Solution:

Because as per case at hand as per firing the shot a knew it may kill Z. And this is the expection second this benefit is not available.

QUESTION: 32

Principle: Nothing is an offence by reason of any harm which it may cause to a person for whose benefit it is done in good faith, even without that person's consent, if the circumstances are such that it is impossible for that person to signify consent, or if that person is incapable of giving consent, and has no guardian or other person in lawful charge of him from whom it is possible to obtain consent in time for the thing to be done with benefit: 
PROVIDED 
First: That this exception shall not extend to the intentional causing of death, or to the attempting to cause death; 
Secondly: That this exception shall not extend to the doing of anything which the person doing it knows to be likely to cause death, for any purpose other than the preventing of death or grievous hurt, or the curing of any grievous disease or infirmity;
Thirdly: That this exception shall not extend to the voluntary causing of hurt, or to the attempting to cause hurt, for any purpose other than preventing of death or hurt;
Fourthly: That this exception shall not extend to the abetment of any offence, to the committing of which offence it would not extend.

Facts: A, a surgeon, sees a child suffer an accident which is likely to prove fatal unless an operation be immediately performed. There is no time to apply to the child's guardian. A performs the operation in spite of the entreaties of the child, intending of good faith, the child's benefit.

Solution:

The surgeon operated upon the child to save his life there was no time to look for his parents.

QUESTION: 33

Principle: Nothing is an offence by reason of any harm which it may cause to a person for whose benefit it is done in good faith, even without that person's consent, if the circumstances are such that it is impossible for that person to signify consent, or if that person is incapable of giving consent, and has no guardian or other person in lawful charge of him from whom it is possible to obtain consent in time for the thing to be done with benefit: 
PROVIDED 
First: That this exception shall not extend to the intentional causing of death, or to the attempting to cause death; 
Secondly: That this exception shall not extend to the doing of anything which the person doing it knows to be likely to cause death, for any purpose other than the preventing of death or grievous hurt, or the curing of any grievous disease or infirmity;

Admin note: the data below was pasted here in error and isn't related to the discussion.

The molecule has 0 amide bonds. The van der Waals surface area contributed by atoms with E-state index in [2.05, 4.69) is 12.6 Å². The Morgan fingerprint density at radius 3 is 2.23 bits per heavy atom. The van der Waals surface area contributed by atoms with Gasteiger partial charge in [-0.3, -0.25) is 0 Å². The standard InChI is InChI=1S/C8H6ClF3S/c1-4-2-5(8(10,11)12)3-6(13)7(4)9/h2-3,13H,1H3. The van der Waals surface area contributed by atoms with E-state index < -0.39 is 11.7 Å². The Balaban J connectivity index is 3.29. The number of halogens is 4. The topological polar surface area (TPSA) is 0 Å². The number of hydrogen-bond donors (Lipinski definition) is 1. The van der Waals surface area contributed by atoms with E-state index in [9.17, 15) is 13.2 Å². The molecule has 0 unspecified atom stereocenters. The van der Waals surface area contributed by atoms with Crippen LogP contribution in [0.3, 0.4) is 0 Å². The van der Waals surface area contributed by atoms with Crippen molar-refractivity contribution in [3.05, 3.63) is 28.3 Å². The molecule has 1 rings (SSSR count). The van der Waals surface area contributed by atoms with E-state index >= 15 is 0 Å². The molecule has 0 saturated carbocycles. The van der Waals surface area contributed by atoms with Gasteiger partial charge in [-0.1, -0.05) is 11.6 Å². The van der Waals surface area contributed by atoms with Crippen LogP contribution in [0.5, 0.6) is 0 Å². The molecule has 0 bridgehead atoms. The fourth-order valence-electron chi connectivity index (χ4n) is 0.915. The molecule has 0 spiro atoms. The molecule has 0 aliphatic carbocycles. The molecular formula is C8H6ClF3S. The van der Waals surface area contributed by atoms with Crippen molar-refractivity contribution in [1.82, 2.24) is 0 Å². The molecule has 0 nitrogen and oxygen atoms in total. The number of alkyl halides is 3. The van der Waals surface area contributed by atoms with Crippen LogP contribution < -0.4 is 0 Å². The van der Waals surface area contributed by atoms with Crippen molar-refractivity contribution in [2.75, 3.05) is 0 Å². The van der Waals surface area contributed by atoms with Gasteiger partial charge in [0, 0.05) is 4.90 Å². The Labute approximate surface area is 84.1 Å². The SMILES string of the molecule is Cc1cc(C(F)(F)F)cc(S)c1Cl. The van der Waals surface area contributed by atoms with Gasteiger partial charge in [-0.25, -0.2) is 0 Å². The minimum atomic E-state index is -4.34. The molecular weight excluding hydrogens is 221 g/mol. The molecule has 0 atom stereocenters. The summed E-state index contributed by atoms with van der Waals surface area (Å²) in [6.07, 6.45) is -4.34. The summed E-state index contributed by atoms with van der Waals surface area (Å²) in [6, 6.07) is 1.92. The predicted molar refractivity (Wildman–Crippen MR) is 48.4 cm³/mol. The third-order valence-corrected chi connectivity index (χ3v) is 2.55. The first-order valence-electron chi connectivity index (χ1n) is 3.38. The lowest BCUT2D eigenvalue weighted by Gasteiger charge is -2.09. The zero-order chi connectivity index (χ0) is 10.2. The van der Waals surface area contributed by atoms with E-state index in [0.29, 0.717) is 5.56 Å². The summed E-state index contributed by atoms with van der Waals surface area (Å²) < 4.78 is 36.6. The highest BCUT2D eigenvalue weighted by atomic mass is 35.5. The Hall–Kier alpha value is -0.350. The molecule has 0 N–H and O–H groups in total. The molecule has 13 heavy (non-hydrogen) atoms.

Thirdly: That this exception shall not extend to the voluntary causing of hurt, or to the attempting to cause hurt, for any purpose other than preventing of death or hurt;
Fourthly-- That this exception shall not extend to the abetment of any offence, to the committing of which offence it would not extend.

Facts: A is in a house which is on fire, with Z, a child. People below hold out a blanket. A drops the child from the house top, knowing it to be likely that the fall may kill the child, but not intending to kill the child, and intending in good faith, the child's benefit. Here, even if the child is killed by the fall.

Solution:

In order to save the life a threw the child. People were holding the blanket which could be a safeguard for protection of the child.

QUESTION: 34

Principle: Nothing which is not intended to cause death, or grievous hurt, and which is not known by the doer to be likely to cause death or grievous hurt, is an offence by reason of any harm which it may cause, or be intended by the doer to cause, to any person, above eighteen years of age, who has given consent, whether express or implied, to suffer that harm; or by reason of any harm which it may be known by the doer to be likely to cause to any such person who has consented to take the risk of that harm.
Facts: A and Z agree to fence with each other for amusement. In the course of such fencing, may be caused without foul play; and if A, while playing fairly, hurts Z 

Solution:

As per the case in hand both have agreed for fencing and if someone is hurt in the game one should not be held liable as consent was being given however it is to be shown that the person to whom hurt is caused is above 18 years.

QUESTION: 35